We've already managed to knock a couple of items off the list. I've decided which dress I'm going to wear, for one thing. (No, I'm not going to tell you which one I've picked: I think it should be a surprise for SOMEBODY.) And David has finally chosen his Best Man. (No, I'm not going to tell you that, either ... mainly because he hasn't had a chance to call the guy yet, and I have a sneaking suspicion the Best-Man-to-be occasionally reads *FootNotes.*)  All of the invitations are addressed and ready for stamps. I've found a notary to help us prepare our out-of-state marriage license application. We've got all pertinent dates and deadlines marked on the calendar.

I'm narrowing down the marching-down-the-aisle music choices. (I'm vascillating between Hilary Stagg or Chumbawumba.)

We'll knock some more stuff off the list this weekend, too. Nothing nearly as stressful and time-consuming as dress-shopping was, thank god ... but little odds and ends of preparation that are best tackled on a Saturday or Sunday morning, when our brains are all fresh and shiny and well-rested. I figure that if we aim moderately-low  --  maybe two or three items off the list, every weekend, plus anything we can accomplish during the week  --  we should be in fine shape.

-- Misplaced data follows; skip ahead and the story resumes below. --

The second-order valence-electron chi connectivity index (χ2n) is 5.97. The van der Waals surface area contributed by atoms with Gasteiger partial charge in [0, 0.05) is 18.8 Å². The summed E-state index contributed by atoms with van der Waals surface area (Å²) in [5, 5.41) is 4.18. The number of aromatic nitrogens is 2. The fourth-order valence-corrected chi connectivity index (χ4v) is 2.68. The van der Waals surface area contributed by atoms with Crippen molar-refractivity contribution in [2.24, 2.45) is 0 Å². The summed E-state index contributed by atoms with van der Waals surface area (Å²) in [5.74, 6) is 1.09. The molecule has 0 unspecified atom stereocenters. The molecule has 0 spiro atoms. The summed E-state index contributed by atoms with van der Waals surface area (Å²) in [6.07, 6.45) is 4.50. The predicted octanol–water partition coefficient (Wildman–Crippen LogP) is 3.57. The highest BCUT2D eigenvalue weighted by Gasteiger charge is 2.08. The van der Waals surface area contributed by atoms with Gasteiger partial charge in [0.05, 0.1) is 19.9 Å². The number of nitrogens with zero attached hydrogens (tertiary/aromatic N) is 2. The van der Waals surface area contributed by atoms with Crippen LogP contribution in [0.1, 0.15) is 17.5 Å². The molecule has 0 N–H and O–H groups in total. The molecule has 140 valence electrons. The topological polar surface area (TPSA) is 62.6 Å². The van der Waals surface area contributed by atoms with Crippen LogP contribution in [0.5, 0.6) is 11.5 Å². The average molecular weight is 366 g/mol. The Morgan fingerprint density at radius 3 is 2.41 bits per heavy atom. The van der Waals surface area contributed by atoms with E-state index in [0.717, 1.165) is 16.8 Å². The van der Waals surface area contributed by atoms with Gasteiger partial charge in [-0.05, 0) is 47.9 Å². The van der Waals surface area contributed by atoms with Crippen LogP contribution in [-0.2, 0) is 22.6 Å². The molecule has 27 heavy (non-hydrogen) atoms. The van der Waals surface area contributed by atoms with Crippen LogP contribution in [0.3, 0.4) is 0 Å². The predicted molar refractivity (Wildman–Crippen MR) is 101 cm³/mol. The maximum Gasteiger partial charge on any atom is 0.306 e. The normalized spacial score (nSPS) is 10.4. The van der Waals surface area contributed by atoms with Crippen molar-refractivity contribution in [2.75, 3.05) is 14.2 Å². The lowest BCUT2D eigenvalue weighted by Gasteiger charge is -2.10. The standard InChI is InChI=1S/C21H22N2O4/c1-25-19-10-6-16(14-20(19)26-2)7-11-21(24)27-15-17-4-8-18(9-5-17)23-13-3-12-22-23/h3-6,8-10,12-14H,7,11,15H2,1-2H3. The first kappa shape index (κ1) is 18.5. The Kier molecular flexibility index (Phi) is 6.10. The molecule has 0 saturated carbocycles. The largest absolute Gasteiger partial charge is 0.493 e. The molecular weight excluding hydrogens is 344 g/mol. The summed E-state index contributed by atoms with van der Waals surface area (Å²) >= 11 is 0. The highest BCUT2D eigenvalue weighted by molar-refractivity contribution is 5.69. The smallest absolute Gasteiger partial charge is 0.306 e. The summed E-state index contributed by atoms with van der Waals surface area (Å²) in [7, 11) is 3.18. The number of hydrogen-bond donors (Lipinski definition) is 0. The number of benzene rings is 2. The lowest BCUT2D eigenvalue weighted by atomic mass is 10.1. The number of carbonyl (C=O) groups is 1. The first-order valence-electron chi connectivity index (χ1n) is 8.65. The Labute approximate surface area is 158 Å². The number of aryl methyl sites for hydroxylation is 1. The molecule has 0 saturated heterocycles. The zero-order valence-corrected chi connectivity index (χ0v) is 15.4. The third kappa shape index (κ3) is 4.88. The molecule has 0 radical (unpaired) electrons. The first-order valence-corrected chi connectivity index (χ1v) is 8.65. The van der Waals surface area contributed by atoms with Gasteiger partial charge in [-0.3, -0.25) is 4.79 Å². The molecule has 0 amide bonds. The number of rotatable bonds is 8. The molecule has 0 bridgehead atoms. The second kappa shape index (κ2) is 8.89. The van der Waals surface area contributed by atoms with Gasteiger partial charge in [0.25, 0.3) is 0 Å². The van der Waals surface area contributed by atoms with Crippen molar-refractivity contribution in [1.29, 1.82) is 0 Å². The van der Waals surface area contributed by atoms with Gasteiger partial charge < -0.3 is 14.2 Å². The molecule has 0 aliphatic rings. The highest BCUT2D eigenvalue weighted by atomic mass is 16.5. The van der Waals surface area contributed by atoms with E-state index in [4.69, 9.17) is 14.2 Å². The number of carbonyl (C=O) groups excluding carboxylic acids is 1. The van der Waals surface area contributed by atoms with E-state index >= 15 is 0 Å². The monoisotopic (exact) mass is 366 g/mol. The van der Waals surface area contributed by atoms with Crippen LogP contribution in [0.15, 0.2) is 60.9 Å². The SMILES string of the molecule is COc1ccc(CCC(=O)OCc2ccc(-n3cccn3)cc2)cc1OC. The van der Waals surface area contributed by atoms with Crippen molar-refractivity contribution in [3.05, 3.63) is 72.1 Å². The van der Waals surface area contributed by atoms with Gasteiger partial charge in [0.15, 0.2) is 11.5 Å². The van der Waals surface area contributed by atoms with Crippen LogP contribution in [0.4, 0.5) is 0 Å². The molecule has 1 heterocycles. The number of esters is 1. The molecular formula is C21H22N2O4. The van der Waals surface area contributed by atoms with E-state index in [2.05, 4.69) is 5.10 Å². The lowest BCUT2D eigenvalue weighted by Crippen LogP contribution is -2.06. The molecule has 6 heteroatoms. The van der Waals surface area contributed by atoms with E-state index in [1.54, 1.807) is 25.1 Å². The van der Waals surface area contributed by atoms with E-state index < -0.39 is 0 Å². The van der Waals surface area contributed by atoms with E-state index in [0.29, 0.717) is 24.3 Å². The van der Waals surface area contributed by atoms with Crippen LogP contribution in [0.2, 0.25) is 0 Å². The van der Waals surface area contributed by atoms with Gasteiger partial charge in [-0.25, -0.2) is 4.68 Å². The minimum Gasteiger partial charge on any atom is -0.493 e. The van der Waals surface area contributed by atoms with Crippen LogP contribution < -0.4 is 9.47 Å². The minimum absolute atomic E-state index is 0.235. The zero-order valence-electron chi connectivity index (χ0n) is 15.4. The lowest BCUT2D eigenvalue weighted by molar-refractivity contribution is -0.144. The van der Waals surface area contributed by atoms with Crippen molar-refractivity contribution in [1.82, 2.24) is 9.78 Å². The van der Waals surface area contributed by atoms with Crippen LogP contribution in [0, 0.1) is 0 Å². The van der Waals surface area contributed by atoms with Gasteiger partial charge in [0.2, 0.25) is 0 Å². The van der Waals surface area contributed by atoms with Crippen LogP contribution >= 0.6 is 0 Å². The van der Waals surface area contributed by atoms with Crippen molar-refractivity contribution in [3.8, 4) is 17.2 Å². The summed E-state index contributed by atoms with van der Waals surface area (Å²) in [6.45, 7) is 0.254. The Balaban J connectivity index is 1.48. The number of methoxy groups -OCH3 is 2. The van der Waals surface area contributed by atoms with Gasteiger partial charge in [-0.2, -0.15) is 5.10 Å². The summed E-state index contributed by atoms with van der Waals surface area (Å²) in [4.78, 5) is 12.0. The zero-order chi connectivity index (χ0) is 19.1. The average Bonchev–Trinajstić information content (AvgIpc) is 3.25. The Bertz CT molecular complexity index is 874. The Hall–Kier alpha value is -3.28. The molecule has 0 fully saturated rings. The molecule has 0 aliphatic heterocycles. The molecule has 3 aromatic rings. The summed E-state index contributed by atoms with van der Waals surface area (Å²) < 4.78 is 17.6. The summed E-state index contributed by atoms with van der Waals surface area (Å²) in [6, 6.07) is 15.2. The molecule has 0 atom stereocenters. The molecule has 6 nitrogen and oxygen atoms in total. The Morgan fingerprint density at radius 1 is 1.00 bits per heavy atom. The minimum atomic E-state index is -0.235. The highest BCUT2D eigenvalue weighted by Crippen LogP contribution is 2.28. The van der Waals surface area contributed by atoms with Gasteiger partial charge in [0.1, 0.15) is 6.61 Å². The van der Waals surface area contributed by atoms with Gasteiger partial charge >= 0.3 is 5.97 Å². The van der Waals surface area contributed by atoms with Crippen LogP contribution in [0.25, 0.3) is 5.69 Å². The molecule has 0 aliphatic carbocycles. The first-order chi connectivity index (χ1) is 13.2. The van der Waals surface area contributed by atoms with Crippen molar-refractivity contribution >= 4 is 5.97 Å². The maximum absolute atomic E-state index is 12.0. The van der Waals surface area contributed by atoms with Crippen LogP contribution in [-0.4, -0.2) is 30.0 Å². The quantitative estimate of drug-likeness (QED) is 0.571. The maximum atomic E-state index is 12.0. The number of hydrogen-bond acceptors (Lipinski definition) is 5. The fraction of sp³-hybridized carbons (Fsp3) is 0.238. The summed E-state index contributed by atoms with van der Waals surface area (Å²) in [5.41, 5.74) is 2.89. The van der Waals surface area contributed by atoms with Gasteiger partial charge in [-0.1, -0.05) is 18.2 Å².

By Halloween.


     *     *     *     *     *     *

My mother has a big surprise for us.

"I know you were planning to get married in TicTac," she says, "but I thought this would be better." And she beams at us, proudly gesturing all around her.

*This* is a vast expanse of ocean beach at twilight. All you can see for miles and miles are sand, surf, sunset, and -- further down the beach -- a makeshift altar and several neat rows of folding chairs. I have to admit that it's really beautiful: a dramatic and memorable place to get married.

There's just one problem. A typhoon is blowing in.

I can see that the sky is swiftly turning an alarming blue-black in color, like a huge celestial contusion, and the wind is whipping the ocean waves into a deadly frenzy.